It's when white light shines through gaseous atoms, so photons (a photon is basically a quantum of light) of a particular energy will be absorbed by an atom causing an electron to move from a lower energy level to a higher one. So this means that the light of a certain frequency (colour of light) corresponding to the quantum of light absorbed will be removed. So against a rainbow background there will be dark lines in certain areas. The positions of these dark lines correspond to the same colour released by the emission spectrum. (if that makes any sense). So if an emission spectrum shows the colour red. Then on an absorption spectrum, the colour red will be replaced by a dark line as it has been absorbed.
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    (Original post by Faisalshamallakh)
    Absorption Spectra,

    It's when white light shines through gaseous atoms, so photons (a photon is basically a quantum of light) of a particular energy will be absorbed by an atom causing an electron to move from a lower energy level to a higher one. So this means that the light of a certain frequency (colour of light) corresponding to the quantum of light absorbed will be removed. So against a rainbow background there will be dark lines in certain areas. The positions of these dark lines correspond to the same colour released by the emission spectrum. (if that makes any sense). So if an emission spectrum shows the colour red. Then on an absorption spectrum, the colour red will be replaced by a dark line as it has been absorbed.
    Ah that makes sense. You explain it better than my any of my textbooks do. Thanks a lot!
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    I get really mixed up and confused with ionisation energies.
    I understand the basics, but could you explain nuclear charge in more detail? That's the one that gets me.
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    (Original post by goodies)
    It annoys me that there are 5 mark questions for knowing how to prepare 250cm3 of copper sulfate solution. I mean I know you can argue it's important to know but it's not really chemistry in my opinion!
    It is chemistry, but it's the part of chemistry that we all hate the most . Practical chemistry. And not even doing the pracs.
    They're easy though, all you have to do is learn the mark scheme for that question and you'll get 5 marks every time!
    I would do that for ALL method questions.
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    (Original post by aly1234)
    I get really mixed up and confused with ionisation energies.
    I understand the basics, but could you explain nuclear charge in more detail? That's the one that gets me.
    Basically learn this definition:

    Ionisation Energy: The energy required to remove one MOLE of electrons, from one MOLE of gaseous atom.

    The reason it's one mole, is because it's very very difficult to calculate the energy to remove one single electron from one single atom, they are incredibly tiny and its difficult to work with microscopic objects. Understanding this actually helps you memorise it rather than accepting it.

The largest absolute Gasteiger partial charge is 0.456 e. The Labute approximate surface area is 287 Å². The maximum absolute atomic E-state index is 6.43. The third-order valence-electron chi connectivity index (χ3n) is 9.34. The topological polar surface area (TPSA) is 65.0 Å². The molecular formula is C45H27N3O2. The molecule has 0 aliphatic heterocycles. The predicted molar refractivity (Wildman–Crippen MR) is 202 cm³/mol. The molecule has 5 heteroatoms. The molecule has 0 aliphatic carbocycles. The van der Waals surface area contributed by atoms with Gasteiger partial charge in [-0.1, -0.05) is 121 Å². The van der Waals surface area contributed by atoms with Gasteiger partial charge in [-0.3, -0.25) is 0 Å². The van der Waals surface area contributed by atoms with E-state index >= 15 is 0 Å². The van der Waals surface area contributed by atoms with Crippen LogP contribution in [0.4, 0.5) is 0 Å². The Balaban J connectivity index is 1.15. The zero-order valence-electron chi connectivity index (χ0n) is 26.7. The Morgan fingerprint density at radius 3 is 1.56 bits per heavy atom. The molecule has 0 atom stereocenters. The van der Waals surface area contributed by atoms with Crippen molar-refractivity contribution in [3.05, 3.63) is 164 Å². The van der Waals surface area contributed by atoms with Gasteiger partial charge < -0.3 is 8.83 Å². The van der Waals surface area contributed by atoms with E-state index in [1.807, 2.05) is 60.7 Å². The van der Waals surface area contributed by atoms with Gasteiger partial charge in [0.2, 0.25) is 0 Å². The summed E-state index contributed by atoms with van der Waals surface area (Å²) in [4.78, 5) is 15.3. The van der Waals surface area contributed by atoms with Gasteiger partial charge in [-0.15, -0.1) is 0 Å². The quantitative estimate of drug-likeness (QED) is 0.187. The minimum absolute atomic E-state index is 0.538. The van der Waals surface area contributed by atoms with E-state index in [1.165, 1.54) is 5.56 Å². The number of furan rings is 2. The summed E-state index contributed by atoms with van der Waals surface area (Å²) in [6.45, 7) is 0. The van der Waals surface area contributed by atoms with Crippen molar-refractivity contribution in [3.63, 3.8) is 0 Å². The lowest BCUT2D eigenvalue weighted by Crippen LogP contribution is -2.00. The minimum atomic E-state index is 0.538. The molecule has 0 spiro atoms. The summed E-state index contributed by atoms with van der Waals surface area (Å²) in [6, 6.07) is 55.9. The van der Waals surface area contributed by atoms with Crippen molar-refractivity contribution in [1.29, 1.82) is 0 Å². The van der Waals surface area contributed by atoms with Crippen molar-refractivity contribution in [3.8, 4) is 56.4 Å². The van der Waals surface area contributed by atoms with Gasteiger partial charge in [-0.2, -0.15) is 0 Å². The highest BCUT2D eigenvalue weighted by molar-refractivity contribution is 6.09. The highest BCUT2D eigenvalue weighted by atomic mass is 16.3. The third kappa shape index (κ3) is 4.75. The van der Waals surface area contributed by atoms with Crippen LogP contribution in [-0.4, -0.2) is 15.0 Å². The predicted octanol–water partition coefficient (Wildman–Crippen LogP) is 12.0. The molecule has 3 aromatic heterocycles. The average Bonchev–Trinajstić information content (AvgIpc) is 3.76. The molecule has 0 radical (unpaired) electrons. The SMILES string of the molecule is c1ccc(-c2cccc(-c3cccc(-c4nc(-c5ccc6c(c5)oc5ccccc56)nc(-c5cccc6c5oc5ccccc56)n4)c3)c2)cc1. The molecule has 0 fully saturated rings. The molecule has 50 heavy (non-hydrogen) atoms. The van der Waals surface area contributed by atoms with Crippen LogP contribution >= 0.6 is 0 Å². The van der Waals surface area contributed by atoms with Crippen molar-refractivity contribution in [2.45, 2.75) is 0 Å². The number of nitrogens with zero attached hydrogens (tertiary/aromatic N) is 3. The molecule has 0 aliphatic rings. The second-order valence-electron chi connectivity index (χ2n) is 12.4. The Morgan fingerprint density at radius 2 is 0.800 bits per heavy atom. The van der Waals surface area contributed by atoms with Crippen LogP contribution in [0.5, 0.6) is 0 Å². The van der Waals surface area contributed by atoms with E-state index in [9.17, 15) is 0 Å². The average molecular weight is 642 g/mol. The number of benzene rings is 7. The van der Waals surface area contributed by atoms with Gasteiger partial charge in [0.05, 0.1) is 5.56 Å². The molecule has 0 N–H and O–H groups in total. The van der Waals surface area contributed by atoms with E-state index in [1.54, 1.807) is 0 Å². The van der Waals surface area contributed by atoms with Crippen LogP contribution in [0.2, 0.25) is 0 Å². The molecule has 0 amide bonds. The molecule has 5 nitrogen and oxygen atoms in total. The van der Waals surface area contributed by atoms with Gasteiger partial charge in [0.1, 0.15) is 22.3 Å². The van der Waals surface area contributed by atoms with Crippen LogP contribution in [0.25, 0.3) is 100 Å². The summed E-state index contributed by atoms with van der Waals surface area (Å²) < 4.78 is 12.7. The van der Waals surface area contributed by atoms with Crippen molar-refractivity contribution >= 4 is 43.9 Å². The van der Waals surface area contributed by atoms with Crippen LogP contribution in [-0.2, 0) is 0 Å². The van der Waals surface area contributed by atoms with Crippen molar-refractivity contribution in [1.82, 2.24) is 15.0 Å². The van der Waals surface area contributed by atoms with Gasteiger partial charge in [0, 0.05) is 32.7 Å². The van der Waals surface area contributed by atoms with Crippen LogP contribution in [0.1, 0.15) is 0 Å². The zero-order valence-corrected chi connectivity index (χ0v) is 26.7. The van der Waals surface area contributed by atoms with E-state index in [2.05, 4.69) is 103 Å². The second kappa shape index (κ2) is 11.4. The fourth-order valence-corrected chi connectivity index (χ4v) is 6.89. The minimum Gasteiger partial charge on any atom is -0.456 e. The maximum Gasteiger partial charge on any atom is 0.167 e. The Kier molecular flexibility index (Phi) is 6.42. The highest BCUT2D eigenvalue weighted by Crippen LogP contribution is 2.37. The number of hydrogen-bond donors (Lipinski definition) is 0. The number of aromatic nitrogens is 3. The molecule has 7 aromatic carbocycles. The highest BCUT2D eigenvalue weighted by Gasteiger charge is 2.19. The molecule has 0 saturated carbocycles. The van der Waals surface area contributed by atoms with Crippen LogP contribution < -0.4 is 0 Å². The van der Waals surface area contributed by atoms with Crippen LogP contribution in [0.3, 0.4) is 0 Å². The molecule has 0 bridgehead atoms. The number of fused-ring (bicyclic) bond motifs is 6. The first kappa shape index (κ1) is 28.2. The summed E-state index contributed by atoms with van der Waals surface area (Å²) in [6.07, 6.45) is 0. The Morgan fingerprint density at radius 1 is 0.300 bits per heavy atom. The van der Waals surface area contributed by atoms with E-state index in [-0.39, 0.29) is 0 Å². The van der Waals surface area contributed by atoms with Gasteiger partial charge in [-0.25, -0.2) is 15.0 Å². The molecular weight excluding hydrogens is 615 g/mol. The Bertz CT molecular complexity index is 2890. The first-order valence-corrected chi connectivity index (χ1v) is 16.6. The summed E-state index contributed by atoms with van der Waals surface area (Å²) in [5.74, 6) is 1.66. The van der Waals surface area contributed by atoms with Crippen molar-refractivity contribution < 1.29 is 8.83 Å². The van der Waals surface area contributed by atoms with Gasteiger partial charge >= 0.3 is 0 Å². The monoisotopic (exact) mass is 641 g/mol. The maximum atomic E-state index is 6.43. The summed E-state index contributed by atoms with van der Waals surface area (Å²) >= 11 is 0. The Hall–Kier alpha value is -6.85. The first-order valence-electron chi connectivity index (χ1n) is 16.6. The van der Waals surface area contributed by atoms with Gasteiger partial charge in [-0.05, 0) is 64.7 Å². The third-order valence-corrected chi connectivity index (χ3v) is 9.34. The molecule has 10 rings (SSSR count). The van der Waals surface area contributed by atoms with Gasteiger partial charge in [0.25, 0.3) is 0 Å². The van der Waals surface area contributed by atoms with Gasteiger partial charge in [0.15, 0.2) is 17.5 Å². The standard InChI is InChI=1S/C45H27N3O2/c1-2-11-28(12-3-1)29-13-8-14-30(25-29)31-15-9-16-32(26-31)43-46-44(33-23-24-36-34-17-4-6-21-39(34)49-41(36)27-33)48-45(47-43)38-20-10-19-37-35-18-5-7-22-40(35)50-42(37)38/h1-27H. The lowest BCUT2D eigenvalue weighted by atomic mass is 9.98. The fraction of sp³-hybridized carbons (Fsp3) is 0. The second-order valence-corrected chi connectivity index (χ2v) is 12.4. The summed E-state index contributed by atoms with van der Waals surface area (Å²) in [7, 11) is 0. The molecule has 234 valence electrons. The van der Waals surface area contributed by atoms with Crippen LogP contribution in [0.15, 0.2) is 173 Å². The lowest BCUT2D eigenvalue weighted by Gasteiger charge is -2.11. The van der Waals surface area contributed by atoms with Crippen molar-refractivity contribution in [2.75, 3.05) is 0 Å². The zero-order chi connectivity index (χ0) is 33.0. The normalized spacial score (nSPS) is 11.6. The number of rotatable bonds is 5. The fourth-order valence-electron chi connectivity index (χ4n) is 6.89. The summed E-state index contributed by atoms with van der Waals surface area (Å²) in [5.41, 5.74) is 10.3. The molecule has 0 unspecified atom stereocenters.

For nuclear charge, as you go across a period on the periodic table, you will realise that the atomic number goes up by 1 each time. This means there is one more PROTON in the nucleus that the element before it.

    Take Lithium and Beryllium for example. Lithium has 3 electrons. 2 in it's inner shell and one outer electron. Now because the nucleus of Lithium has a +3 charge due to the 3 protons. It has a pull on the outer electron on the outer shell.
    In Beryllium, there are 4 electrons. There are also 2 shells (the same as beryllium). In the inner most shell, there's 2 electrons, in the outermost shell of Beryllium, there are 2 electrons. Now the nucleus has a +4 charge. This +4 charge is greater than Lithium's +3, so it's more difficult to remove an electron from Beryllium because there is a greater attraction between the nucleus and the outer electrons. (due to the greater positive charge, think of it like a magnet and a piece of metal, the stronger your magnet, the harder it is to separate from the piece of metal).

    As you go down a group, the atomic radius increases, so the outermost electron is FURTHER away from the nucleus. Although there is an increase in Nuclear Charge, the outer electron is still too far from the nucleus for it to attract it with much force. There are also more shells between the nucleus and the outer electron. The increase in shells is actually what causes the larger atomic radius. So to describe this we say that the increase in nuclear charge is OUTWEIGHED by shielding of the outer electron.

    Just a rule of thumb, whenever you describe a trend in ionisation energy. ALWAYS refer to the outer electron.
    If you say, "As we go across a period, the nuclear charge increases so therefore the/an electron is harder to remove" you will get 0 marks.

    You must say: "As we go across a period, the nuclear charge increases so the outer electron is harder to remove"
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    Can somebody explain how the ionisation energy ties in with the emission spectrum? That thing with the Lyman series... I don't get it
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    (Original post by Madhutty)
    Can somebody explain how the ionisation energy ties in with the emission spectrum? That thing with the Lyman series... I don't get it